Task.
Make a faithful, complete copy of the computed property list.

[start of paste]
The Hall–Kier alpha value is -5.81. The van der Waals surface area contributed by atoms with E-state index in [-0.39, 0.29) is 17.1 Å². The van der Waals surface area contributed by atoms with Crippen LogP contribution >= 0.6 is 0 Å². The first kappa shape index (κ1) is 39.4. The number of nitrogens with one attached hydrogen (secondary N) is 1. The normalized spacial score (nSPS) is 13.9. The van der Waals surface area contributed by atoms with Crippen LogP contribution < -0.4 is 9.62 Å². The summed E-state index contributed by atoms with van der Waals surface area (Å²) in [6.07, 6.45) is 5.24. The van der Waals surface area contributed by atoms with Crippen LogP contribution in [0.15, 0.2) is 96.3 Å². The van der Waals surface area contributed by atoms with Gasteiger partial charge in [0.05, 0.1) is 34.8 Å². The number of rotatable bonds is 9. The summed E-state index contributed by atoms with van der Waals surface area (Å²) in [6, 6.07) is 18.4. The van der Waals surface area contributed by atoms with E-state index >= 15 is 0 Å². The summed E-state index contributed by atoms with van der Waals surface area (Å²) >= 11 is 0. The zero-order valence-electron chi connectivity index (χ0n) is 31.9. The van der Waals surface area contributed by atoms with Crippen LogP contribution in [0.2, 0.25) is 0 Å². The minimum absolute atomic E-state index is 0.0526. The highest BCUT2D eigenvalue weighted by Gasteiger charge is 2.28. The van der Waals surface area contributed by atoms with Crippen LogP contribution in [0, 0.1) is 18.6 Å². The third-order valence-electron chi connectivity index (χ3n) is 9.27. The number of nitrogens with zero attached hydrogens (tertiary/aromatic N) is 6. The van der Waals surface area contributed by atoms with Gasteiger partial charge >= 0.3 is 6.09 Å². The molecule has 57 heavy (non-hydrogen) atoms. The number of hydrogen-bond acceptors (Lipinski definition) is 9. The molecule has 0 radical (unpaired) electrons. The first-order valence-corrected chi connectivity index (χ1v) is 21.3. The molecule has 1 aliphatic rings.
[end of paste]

The Hall–Kier alpha value is -5.81. The van der Waals surface area contributed by atoms with E-state index in [-0.39, 0.29) is 17.1 Å². The van der Waals surface area contributed by atoms with Crippen LogP contribution >= 0.6 is 0 Å². The first kappa shape index (κ1) is 39.4. The number of nitrogens with one attached hydrogen (secondary N) is 1. The normalized spacial score (nSPS) is 13.9. The van der Waals surface area contributed by atoms with Crippen LogP contribution < -0.4 is 9.62 Å². The summed E-state index contributed by atoms with van der Waals surface area (Å²) in [6.07, 6.45) is 5.24. The van der Waals surface area contributed by atoms with Crippen LogP contribution in [0.15, 0.2) is 96.3 Å². The van der Waals surface area contributed by atoms with Gasteiger partial charge in [0.05, 0.1) is 34.8 Å². The number of rotatable bonds is 9. The summed E-state index contributed by atoms with van der Waals surface area (Å²) in [6, 6.07) is 18.4. The van der Waals surface area contributed by atoms with E-state index >= 15 is 0 Å². The summed E-state index contributed by atoms with van der Waals surface area (Å²) >= 11 is 0. The zero-order valence-electron chi connectivity index (χ0n) is 31.9. The van der Waals surface area contributed by atoms with Crippen LogP contribution in [0.2, 0.25) is 0 Å². The minimum absolute atomic E-state index is 0.0526. The highest BCUT2D eigenvalue weighted by Gasteiger charge is 2.28. The van der Waals surface area contributed by atoms with Crippen LogP contribution in [0, 0.1) is 18.6 Å². The third-order valence-electron chi connectivity index (χ3n) is 9.27. The number of nitrogens with zero attached hydrogens (tertiary/aromatic N) is 6. The van der Waals surface area contributed by atoms with Gasteiger partial charge >= 0.3 is 6.09 Å². The molecule has 57 heavy (non-hydrogen) atoms. The number of hydrogen-bond acceptors (Lipinski definition) is 9. The molecule has 0 radical (unpaired) electrons. The first-order valence-corrected chi connectivity index (χ1v) is 21.3. The molecule has 1 aliphatic rings.